Sam: No, there are massive trends. This is all changing. I would even say month to month. It’s really very dynamic. Last year, the focus in AI was on these huge centralized LLMs. That was the only way to build them in 2022 and 2023. But this year, the focus is on edge computing and bringing the power of these massive LLMs down into small enough, manageable computing units that they can be deployed on a corporate network or even on a phone in some cases. So you’re starting to see some of this on the phones from Apple and Google. We’re kind of in the middle of that where, okay, we don’t need to shrink-wrap it down to your phone, but you need to have like one or two servers in your network that can do a lot of this AI processing for you, and the reason that’s important, interestingly, is partly driven by Generative AI. There was so much aggressive cloud scraping of other people’s data over the last few years, some of it without their knowledge or consent, that everyone is rightly paranoid now about putting their most valuable material in the cloud, and they also overshot, like during COVID, everybody had to go to the cloud because there was no going to the office. But now they have some choice in the matter. And they’re saying, wait a minute, why to park my stuff in the cloud where it could get scraped versus having it on my corporate network where it’s a little more secure? So that trend of kind of bringing things down on-premise, being able to run them at a reasonable cost, because the costs in the cloud are unbelievable, right? They’re sort of exponentially expensive the more resources you bring in, and what we’re finding is that it is possible. So our focus as a company is bringing all these cool cloud techniques down to where they’re affordable, easy to use, and kind of friendly for the individual video team but that’s not just us that’s doing that. I’d say it’s across the whole AI industry. It’s kind of a democratization of AI, the same way you had the democratization of video.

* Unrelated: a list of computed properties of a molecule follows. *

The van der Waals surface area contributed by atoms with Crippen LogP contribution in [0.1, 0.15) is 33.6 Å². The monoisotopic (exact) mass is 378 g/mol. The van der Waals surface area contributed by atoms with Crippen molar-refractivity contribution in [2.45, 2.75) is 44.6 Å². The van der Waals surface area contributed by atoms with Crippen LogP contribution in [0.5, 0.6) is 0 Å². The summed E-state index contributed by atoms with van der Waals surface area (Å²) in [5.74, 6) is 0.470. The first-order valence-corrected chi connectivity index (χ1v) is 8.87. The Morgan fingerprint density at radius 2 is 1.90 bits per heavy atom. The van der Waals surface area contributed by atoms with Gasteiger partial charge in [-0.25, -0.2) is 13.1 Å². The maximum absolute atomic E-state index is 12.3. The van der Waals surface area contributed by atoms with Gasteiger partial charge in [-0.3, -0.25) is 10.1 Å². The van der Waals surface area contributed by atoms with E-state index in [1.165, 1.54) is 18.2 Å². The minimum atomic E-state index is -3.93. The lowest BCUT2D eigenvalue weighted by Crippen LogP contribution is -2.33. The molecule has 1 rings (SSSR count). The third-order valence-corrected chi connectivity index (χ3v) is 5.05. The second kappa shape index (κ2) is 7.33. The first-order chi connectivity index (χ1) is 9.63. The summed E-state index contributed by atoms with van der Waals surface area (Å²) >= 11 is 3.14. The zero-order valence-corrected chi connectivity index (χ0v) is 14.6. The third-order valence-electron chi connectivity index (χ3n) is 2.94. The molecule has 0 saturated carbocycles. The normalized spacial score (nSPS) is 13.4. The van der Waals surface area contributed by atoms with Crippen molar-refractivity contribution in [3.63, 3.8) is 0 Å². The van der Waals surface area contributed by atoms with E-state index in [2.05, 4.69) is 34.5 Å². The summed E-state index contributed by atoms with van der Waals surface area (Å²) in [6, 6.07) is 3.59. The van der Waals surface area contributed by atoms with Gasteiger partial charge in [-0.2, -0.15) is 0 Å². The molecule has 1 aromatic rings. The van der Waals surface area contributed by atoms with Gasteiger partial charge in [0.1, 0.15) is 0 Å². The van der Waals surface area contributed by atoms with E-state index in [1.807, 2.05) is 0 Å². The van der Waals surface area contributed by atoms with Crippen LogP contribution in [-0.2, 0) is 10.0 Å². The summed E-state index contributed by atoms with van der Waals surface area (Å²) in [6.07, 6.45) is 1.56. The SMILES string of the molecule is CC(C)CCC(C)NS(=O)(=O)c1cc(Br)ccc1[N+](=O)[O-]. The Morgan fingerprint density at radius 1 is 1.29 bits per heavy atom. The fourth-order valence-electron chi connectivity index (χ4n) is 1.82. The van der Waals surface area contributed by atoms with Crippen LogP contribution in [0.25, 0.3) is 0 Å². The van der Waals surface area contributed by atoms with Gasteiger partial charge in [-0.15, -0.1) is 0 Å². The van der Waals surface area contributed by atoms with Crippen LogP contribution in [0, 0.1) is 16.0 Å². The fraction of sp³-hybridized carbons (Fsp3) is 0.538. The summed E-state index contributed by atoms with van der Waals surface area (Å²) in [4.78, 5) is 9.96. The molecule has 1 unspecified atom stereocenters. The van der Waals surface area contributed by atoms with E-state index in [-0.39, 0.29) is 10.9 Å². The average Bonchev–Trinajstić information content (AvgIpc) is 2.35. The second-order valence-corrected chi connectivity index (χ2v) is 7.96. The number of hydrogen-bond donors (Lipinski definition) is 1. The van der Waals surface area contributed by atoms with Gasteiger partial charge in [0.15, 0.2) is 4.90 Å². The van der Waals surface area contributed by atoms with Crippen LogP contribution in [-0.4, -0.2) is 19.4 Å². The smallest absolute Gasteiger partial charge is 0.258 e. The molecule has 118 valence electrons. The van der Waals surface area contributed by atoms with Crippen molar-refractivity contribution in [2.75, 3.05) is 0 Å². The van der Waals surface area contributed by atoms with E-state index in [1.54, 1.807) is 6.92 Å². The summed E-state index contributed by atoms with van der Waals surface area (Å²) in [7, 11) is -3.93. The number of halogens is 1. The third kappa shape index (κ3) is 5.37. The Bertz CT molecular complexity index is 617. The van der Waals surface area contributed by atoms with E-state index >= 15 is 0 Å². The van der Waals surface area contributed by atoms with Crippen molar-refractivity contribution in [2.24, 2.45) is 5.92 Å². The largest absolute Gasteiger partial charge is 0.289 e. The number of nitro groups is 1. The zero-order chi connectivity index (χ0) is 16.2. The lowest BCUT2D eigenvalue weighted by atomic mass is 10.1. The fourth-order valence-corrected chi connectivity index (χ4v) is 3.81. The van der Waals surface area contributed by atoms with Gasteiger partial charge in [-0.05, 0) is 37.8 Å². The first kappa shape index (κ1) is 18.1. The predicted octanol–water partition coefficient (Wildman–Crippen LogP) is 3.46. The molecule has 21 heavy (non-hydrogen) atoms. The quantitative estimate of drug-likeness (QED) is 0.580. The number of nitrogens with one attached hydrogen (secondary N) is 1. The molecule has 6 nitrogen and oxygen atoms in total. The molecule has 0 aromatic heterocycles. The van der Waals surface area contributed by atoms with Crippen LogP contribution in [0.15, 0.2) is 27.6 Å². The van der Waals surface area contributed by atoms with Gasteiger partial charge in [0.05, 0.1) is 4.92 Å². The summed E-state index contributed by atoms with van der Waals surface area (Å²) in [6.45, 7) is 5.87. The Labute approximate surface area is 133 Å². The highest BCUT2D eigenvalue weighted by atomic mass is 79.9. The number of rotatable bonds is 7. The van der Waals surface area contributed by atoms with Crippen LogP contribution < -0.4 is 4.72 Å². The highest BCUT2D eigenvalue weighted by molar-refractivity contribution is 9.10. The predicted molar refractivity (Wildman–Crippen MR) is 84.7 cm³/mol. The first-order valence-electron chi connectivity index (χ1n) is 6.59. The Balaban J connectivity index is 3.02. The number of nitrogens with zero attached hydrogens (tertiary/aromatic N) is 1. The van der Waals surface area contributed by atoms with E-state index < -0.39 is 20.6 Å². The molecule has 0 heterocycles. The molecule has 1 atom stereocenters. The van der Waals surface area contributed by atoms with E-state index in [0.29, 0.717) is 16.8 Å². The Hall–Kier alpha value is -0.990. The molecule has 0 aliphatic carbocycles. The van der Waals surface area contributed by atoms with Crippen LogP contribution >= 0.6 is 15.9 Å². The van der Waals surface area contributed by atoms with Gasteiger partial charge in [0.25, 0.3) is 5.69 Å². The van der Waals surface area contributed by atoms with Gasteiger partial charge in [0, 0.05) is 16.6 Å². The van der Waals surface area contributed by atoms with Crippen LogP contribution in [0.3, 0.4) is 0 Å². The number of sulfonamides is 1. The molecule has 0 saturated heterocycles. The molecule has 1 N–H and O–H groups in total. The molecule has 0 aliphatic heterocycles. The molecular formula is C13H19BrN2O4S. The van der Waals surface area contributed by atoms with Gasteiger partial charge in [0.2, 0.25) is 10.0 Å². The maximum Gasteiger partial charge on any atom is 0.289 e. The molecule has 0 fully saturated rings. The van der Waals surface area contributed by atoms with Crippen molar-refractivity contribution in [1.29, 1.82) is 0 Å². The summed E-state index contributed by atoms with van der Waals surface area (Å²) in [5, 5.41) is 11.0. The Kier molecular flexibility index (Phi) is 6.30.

Ryan: So with that in mind, are you seeing that there are some adoption challenges? I mean, that was one from prior, like you said, that is the industry’s trying to overcome and really helping for the broader adoption of AI technologies in the field of content creation, video production, and video management. How can businesses overcome some of these barriers? But before we get to that overcome part, maybe I’ll let you shine some light on what you are seeing from any adoption challenges that are in play.